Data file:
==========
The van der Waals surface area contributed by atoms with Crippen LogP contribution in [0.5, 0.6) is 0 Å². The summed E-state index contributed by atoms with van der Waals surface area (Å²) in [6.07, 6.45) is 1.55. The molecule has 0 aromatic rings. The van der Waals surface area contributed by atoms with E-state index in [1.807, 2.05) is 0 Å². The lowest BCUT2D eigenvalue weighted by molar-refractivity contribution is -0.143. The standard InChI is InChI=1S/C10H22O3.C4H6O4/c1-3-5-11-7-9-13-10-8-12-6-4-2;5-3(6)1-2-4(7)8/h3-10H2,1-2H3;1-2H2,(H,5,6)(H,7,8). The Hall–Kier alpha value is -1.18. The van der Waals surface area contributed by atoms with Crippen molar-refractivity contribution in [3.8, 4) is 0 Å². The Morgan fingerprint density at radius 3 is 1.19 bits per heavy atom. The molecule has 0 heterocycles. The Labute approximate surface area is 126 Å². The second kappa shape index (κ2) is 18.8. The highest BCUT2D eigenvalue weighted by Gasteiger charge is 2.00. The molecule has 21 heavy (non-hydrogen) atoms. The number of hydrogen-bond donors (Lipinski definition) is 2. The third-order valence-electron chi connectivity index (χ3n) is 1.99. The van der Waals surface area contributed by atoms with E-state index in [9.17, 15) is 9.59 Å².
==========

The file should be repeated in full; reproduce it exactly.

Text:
The van der Waals surface area contributed by atoms with Crippen LogP contribution in [0.5, 0.6) is 0 Å². The summed E-state index contributed by atoms with van der Waals surface area (Å²) in [6.07, 6.45) is 1.55. The molecule has 0 aromatic rings. The van der Waals surface area contributed by atoms with E-state index in [1.807, 2.05) is 0 Å². The lowest BCUT2D eigenvalue weighted by molar-refractivity contribution is -0.143. The standard InChI is InChI=1S/C10H22O3.C4H6O4/c1-3-5-11-7-9-13-10-8-12-6-4-2;5-3(6)1-2-4(7)8/h3-10H2,1-2H3;1-2H2,(H,5,6)(H,7,8). The Hall–Kier alpha value is -1.18. The van der Waals surface area contributed by atoms with Crippen molar-refractivity contribution in [3.8, 4) is 0 Å². The Morgan fingerprint density at radius 3 is 1.19 bits per heavy atom. The molecule has 0 heterocycles. The Labute approximate surface area is 126 Å². The second kappa shape index (κ2) is 18.8. The highest BCUT2D eigenvalue weighted by Gasteiger charge is 2.00. The molecule has 21 heavy (non-hydrogen) atoms. The number of hydrogen-bond donors (Lipinski definition) is 2. The third-order valence-electron chi connectivity index (χ3n) is 1.99. The van der Waals surface area contributed by atoms with E-state index in [9.17, 15) is 9.59 Å².